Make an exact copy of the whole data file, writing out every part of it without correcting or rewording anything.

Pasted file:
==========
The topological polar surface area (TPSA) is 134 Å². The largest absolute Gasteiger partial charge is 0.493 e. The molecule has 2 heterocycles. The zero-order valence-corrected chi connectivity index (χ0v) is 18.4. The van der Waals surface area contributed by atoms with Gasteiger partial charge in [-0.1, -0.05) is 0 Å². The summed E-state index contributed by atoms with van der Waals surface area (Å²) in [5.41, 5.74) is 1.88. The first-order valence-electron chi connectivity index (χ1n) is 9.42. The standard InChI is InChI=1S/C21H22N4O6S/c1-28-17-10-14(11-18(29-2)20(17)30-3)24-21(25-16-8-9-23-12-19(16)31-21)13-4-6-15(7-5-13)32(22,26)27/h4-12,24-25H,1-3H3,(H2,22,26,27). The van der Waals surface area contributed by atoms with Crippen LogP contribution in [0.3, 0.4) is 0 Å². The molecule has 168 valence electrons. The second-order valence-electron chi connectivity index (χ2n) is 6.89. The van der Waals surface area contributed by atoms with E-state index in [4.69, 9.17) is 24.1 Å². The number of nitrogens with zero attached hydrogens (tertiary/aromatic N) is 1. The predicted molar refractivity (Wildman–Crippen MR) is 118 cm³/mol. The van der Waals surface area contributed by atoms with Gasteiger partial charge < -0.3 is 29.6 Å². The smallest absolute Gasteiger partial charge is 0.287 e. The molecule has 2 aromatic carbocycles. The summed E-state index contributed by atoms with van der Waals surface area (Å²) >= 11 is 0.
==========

The topological polar surface area (TPSA) is 134 Å². The largest absolute Gasteiger partial charge is 0.493 e. The molecule has 2 heterocycles. The zero-order valence-corrected chi connectivity index (χ0v) is 18.4. The van der Waals surface area contributed by atoms with Gasteiger partial charge in [-0.1, -0.05) is 0 Å². The summed E-state index contributed by atoms with van der Waals surface area (Å²) in [5.41, 5.74) is 1.88. The first-order valence-electron chi connectivity index (χ1n) is 9.42. The standard InChI is InChI=1S/C21H22N4O6S/c1-28-17-10-14(11-18(29-2)20(17)30-3)24-21(25-16-8-9-23-12-19(16)31-21)13-4-6-15(7-5-13)32(22,26)27/h4-12,24-25H,1-3H3,(H2,22,26,27). The van der Waals surface area contributed by atoms with Crippen LogP contribution in [0.3, 0.4) is 0 Å². The molecule has 168 valence electrons. The second-order valence-electron chi connectivity index (χ2n) is 6.89. The van der Waals surface area contributed by atoms with E-state index in [4.69, 9.17) is 24.1 Å². The number of nitrogens with zero attached hydrogens (tertiary/aromatic N) is 1. The predicted molar refractivity (Wildman–Crippen MR) is 118 cm³/mol. The van der Waals surface area contributed by atoms with Gasteiger partial charge < -0.3 is 29.6 Å². The smallest absolute Gasteiger partial charge is 0.287 e. The molecule has 2 aromatic carbocycles. The summed E-state index contributed by atoms with van der Waals surface area (Å²) >= 11 is 0.